Photo by C Dustin on Unsplash

The economic crisis in 2008 had a big impact on the construction sector. Although it has tried to recover, the Covid-19 pandemic has hit again severely the European industry. Resiliency has proven fundamental, but more than ever investments in digitalisation are fundamental for a sector that generates more than 18 million jobs in Europe.  

Nature and construction 

It is truly fascinating to watch Neri Oxman work at the MIT Media lab where she leads the Mediated Matter research group: her goal as a multi-disciplinary designer in the field of Material Ecology is to “augment the relationship between built, natural, and biological environments by employing design principles inspired and engineered by Nature and implementing them in the invention of novel design technologies”i1.  

The possibilities when dominating the matters could be infinite for architecture to create energy-efficient buildings. The future of construction may lay on organic/living material to ensure following the European objective of sustainability.  

While it may still take a while for the world to take a systematic approach to construction that leaves no footprints on Earth, the quest to construct buildings that better meet the future challenges is underway. In these sense, Circular economy is a necessary model to follow in a society that needs to prioritize its environment before it’s too late: Let’s do more with less.   

Challenges faced by the construction industry 

The 2008 world economic crisis and the pandemic have hit severely the construction sector. The European Commission has responded over the years with different strategies which place technology and ecology at the heart of the construction sector: “The goal of the European Commission is to help the sector become more competitive, resource efficient and sustainable”2 .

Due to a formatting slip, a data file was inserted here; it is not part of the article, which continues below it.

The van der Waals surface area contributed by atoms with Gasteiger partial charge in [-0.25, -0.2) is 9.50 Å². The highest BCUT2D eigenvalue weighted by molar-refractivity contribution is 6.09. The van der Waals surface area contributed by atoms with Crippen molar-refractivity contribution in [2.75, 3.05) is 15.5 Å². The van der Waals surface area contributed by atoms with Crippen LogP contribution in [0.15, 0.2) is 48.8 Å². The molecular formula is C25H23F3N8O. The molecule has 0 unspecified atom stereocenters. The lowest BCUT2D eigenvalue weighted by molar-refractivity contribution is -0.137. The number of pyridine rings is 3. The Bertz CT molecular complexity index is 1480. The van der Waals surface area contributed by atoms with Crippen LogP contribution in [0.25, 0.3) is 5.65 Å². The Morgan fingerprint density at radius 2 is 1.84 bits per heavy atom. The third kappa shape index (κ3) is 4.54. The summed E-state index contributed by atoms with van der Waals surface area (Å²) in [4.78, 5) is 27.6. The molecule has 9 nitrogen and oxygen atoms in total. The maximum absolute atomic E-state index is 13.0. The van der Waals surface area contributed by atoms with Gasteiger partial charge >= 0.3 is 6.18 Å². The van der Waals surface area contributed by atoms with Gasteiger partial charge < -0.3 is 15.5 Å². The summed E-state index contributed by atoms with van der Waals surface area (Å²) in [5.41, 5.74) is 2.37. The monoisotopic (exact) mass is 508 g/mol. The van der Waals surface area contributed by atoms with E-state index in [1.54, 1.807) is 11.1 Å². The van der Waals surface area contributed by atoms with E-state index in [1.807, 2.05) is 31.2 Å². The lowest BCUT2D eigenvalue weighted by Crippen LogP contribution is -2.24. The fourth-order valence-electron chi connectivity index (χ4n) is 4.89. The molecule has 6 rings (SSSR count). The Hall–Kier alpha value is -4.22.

There are a number of necessary actions to increase the life quality of already existing buildings by working on improvements and renovations. In addition, to stimulate the demand, the use of innovative technologies to lose less energy and to create or preserve better energy generated by the habitants must be prioritised: “Building’s account for the largest share of total EU final energy consumption (40%) and produce about 35% of all greenhouse emissions”.  

However, since the sector is composed of 95% of micro-enterprises, or small and medium-sized enterprise (SMES), it is vital to train the employees of the construction, architecture, and civil engineering firms in sustainability and make it more attractive for investors.  

Digitalization and robotization 

Robotics and digitalisation are also starting to take a big part in the construction industry, which the European Union is aware of: “Besides the potential of technological advancement in different phases of the building’s life cycle, digitalisation can have a considerable impact in the overall buildings’ decarbonisation.  

Digitalisation – as a societal trend – can have a measurable impact on energy efficiency in buildings”3. According to the European Commision report: Supporting digitalisation of the construction sector and SMEs there are seven technologies used in the construction sector:  

  1. Building Information Modelling or Building information Management 
  1. Additive Manufacturing 
  1. Robotisation 
  1. Drones 
  1. 3D Scanning 
  1. Sensors 
  1. IoT 

The listing of technologies allowed the sector to identify the existing gaps that must be tackled. Related to the lack of limited obligatory digitalisation targets, the lack of investment in digitalisation technologies, the lack of trained employees, and the lack of investment in research and development. The EC is already working on some actions involving key stakeholders such as Digital Innovation Hubs, trainers, policy makers, software developers, cybersecurity experts, etc. 

While the new construction landscape will be built using the latest technologies, it is important not to forget to continue ensuring the well-being of already erected buildings. Another subject on the table which could be formulated by a question: Do we still need to build our cities as if we were blind to environmental changes?   

Marjorie Grassler, Communication Executive at Mobile World Capital Barcelona.

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